There is no doubt whatsoever that despite his obvious disadvantages d’Artagnan is going to end up owning the hard town of Meung, where people will riot on you if they don’t like your “wheels,” or he’ll die trying.
He doesn’t die. Indeed, basically the rest of the book is how this remarkable youth/man faces down and changes the world and then grows up.
Milady de Winter almost thwarts him, though. She’s the villain, and the most dangerous challenge d’Artagnan will ever face. She lets him sleep with her but never ever lets him win.
Milady is where the movies and the book really diverge. Modern versions make Cardinal Richelieu the villain and only allow Milady either to be nasty in a sexy sort of way or a tool and a victim. This really waters down the story as well as infringing on a woman’s basic right to be evil, as Milady de Winter most certainly is.
Cardinal Richelieu, while the most politically powerful bad guy in The Three Musketeers, exists beyond d’Artagnan’s reach. Milady, however, fits perfectly into the young man’s world. She’s also as wicked as our hero is good, and the story turns into quite a contest between them.
Then there is an amazing plot twist, which none of the films mentions because its denouement is quite shocking.
Here she is in action:
…[T]his woman was young and beautiful; and her style of beauty struck him more forcibly from its being totally different from that of the southern countries in which d’Artagnan had hitherto resided. She was pale and fair, with long curls falling in profusion over her shoulders, had large, blue, languishing eyes, rosy lips, and hands of alabaster.
The eyes of Milady darted such flashes that although [her brother-in-law Lord de Winter] was a man and armed before an unarmed woman, he felt the chill of fear glide through his whole frame. However, he continued all the same, but with increasing warmth: “Yes, I can very well understand that after having inherited the fortune of my brother it would be very agreeable to you to be my heir likewise; but know beforehand, if you kill me or cause me to be killed, my precautions are taken. Not a penny of what I possess will pass into your hands. Were you not already rich enough–you who possess nearly a million? And could you not stop your fatal career, if you did not do evil for the infinite and supreme joy of doing it? Oh, be assured, if the memory of my brother were not sacred to me, you should rot in a state dungeon or satisfy the curiosity of sailors at Tyburn. I will be silent, but you must endure your captivity quietly. In fifteen or twenty days I shall set out for La Rochelle with the army; but on the eve of my departure a vessel which I shall see depart will take you hence and convey you to our colonies in the south. And be assured that you shall be accompanied by one who will blow your brains out at the first attempt you make to return to England or the Continent.”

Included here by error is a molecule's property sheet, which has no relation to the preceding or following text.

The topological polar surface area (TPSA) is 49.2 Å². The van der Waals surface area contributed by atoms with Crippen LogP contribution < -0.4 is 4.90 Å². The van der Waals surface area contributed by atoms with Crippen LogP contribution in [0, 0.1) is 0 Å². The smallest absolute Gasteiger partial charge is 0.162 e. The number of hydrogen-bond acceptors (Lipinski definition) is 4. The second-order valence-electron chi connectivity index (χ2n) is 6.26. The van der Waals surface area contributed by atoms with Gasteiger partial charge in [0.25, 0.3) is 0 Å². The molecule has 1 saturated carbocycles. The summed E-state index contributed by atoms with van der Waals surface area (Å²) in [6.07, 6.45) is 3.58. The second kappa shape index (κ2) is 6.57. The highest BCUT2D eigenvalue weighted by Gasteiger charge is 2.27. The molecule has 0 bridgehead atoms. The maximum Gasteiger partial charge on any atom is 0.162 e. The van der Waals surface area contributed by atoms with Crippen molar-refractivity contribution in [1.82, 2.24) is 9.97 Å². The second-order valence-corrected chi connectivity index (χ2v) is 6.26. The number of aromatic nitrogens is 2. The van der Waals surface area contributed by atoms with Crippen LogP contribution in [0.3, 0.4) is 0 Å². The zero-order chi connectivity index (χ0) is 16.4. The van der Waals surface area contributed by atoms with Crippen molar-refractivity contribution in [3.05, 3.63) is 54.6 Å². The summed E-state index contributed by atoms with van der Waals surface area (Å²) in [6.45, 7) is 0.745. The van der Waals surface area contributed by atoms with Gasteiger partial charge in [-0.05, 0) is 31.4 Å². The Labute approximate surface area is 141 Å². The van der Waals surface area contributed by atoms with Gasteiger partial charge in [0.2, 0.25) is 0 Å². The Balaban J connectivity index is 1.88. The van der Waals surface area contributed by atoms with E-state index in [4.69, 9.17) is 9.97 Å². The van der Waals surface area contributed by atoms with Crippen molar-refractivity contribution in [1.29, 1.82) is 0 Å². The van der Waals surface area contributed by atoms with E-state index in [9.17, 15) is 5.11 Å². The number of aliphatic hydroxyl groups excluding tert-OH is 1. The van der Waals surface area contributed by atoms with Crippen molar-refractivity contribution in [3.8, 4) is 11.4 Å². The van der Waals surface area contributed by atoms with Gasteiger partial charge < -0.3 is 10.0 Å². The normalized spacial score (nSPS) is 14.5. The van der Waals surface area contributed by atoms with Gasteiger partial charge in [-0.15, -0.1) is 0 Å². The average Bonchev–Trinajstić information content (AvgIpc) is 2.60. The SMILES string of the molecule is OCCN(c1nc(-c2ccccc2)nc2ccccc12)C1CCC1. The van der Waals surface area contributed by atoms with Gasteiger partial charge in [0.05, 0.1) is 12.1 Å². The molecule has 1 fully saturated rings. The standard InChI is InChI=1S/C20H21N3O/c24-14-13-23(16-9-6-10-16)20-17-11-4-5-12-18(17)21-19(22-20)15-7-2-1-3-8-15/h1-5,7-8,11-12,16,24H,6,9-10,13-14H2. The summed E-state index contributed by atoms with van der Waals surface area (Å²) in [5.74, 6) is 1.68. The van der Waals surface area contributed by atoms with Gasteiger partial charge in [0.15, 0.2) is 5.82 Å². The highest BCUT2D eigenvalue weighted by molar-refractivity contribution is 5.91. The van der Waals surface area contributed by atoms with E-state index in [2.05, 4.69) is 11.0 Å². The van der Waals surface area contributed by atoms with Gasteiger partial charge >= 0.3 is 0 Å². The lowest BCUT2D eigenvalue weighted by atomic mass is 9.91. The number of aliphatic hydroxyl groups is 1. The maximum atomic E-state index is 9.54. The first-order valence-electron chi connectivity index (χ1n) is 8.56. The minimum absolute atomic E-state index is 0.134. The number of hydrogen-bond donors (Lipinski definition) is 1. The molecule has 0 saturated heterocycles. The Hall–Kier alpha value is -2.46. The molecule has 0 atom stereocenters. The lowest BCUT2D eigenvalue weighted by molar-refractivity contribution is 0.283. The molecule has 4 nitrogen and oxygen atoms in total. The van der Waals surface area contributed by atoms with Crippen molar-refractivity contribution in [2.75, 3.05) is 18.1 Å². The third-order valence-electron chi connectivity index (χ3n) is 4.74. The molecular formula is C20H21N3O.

Milady listened with an attention that dilated her inflamed eyes.
“Yes, at present,” continued Lord de Winter, “you will remain in this castle. The walls are thick, the doors strong, and the bars solid; besides, your window opens immediately over the sea. The men of my crew, who are devoted to me for life and death, mount guard around this apartment, and watch all the passages that lead to the courtyard. Even if you gained the yard, there would still be three iron gates for you to pass. The order is positive. A step, a gesture, a word, on your part, denoting an effort to escape, and you are to be fired upon. If they kill you, English justice will be under an obligation to me for having saved it trouble. Ah! I see your features regain their calmness, your countenance recovers its assurance. You are saying to yourself: ‘Fifteen days, twenty days? Bah! I have an inventive mind; before that is expired some idea will occur to me. I have an infernal spirit. I shall meet with a victim. Before fifteen days are gone by I shall be away from here.’ Ah, try it!”